Trials begin for new anti-COVID ‘cocktail’ drug

Trials begin for new anti-COVID ‘cocktail’ drug
The arm jab takes effect immediately and could protect people against transmission of the coronavirus for six months to a year. (Reuters/File Photo)
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Updated 21 November 2020

Trials begin for new anti-COVID ‘cocktail’ drug

Trials begin for new anti-COVID ‘cocktail’ drug
  • Jab could be used to protect those who cannot be given vaccines, scientists say

LONDON: An alternative anti-coronavirus jab aimed at protecting those who cannot receive vaccines will enter major trials this weekend.

The drug is made by AstraZeneca, the pharmaceutical company that worked with Oxford University in the UK to develop a general vaccine.

The alternative injection was developed using antibodies produced by a single coronavirus patient in the US.

The arm jab takes effect immediately and could protect people against transmission for six months to a year.

If trials prove successful, it could be used to safeguard those who cannot be administered vaccines because of their health.

An initial 1,000 people will be administered the drug in the UK this weekend, while 4,000 others from around the world will take part in the trials soon after. The trials will use a placebo test system to determine the usefulness of the drug.

Sir Mene Pangalos, executive vice president of biopharmaceuticals R&D at AstraZeneca, said the antibody drug would be “almost like a passive vaccination.”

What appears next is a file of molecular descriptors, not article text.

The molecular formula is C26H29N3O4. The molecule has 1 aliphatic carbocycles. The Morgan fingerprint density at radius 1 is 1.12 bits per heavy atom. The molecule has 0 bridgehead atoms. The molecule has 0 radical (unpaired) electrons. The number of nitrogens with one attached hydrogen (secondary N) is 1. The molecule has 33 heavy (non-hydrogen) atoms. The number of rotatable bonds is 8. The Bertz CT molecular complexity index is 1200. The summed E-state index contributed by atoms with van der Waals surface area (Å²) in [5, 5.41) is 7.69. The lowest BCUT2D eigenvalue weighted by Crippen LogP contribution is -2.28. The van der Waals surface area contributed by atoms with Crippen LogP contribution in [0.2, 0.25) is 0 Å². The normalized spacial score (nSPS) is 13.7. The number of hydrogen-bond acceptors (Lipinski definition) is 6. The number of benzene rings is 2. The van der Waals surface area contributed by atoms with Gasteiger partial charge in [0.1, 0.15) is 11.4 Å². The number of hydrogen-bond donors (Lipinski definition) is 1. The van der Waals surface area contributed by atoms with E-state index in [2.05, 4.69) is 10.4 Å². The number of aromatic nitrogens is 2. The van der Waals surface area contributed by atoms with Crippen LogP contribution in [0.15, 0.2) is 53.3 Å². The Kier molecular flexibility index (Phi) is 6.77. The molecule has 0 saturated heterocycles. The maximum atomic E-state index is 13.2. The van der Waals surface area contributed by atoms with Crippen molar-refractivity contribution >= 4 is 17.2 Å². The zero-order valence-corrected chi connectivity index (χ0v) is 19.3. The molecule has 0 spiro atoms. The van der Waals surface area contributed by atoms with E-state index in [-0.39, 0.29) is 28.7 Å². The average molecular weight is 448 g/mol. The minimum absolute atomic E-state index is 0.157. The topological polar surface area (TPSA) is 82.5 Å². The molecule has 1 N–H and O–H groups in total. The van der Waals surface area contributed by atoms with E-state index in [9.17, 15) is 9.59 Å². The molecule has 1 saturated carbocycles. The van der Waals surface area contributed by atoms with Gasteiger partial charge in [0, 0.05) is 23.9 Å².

He added: “Now that’s important because obviously there’s going to be a significant number of people, even in a world where vaccines are highly effective, that will not respond to vaccines, or in fact will not take vaccines, and so having monoclonal antibodies as potential therapeutics I think is also important.”

Kate Bingham, chair of the UK Vaccine Taskforce, said hundreds of thousands of people might not benefit from a vaccine because they do not have a working immune system.

“It’s crucial that we leave no one behind as we move closer to finding both a vaccine and developing more treatments for COVID-19,” she added.

“We particularly need to ensure those who cannot be given a vaccine, such as people who are immuno-compromised, have alternatives available that will help protect them.”

But the jab is expensive and difficult to produce on a large scale, so it will likely be targeted at specific at-risk groups in countries worldwide.

AstraZeneca said the jab can also protect care-home residents in case of a small-scale coronavirus outbreak.

The preventative efficacy of the drug will be tested in a second trial on individuals in the US and the UK.


Taiwan quarantines 5,000 after hospital coronavirus cluster

Taiwan quarantines 5,000 after hospital coronavirus cluster
Updated 22 min 47 sec ago

Taiwan quarantines 5,000 after hospital coronavirus cluster

Taiwan quarantines 5,000 after hospital coronavirus cluster
  • Taiwan is on higher alert after the latest domestic cluster

TAIPEI, Taiwan: Health authorities in Taiwan are quarantining 5,000 people while looking for the source of two new coronavirus cases linked to a hospital.
Officials said on Monday that they have not been able to identify how the husband and wife became infected after a brief hospital stay in the Taoyuan General Hospital, located in the city of Taoyuan just outside Taiwan’s capital city. The man had stayed at the hospital for three days for health problems unrelated to COVID-19, while his wife looked after him.
Those asked to quarantine include patients who were discharged from the hospital between Jan. 6-19, and their caregivers.
Taiwan is on higher alert after the latest domestic cluster, which has now seen 15 cases from the hospital in Taoyuan.
Taiwan has been applauded for its swift and sustained efforts to contain COVID-19, with just seven deaths and fewer than 900 confirmed cases, despite its close proximity to China, where the pandemic began.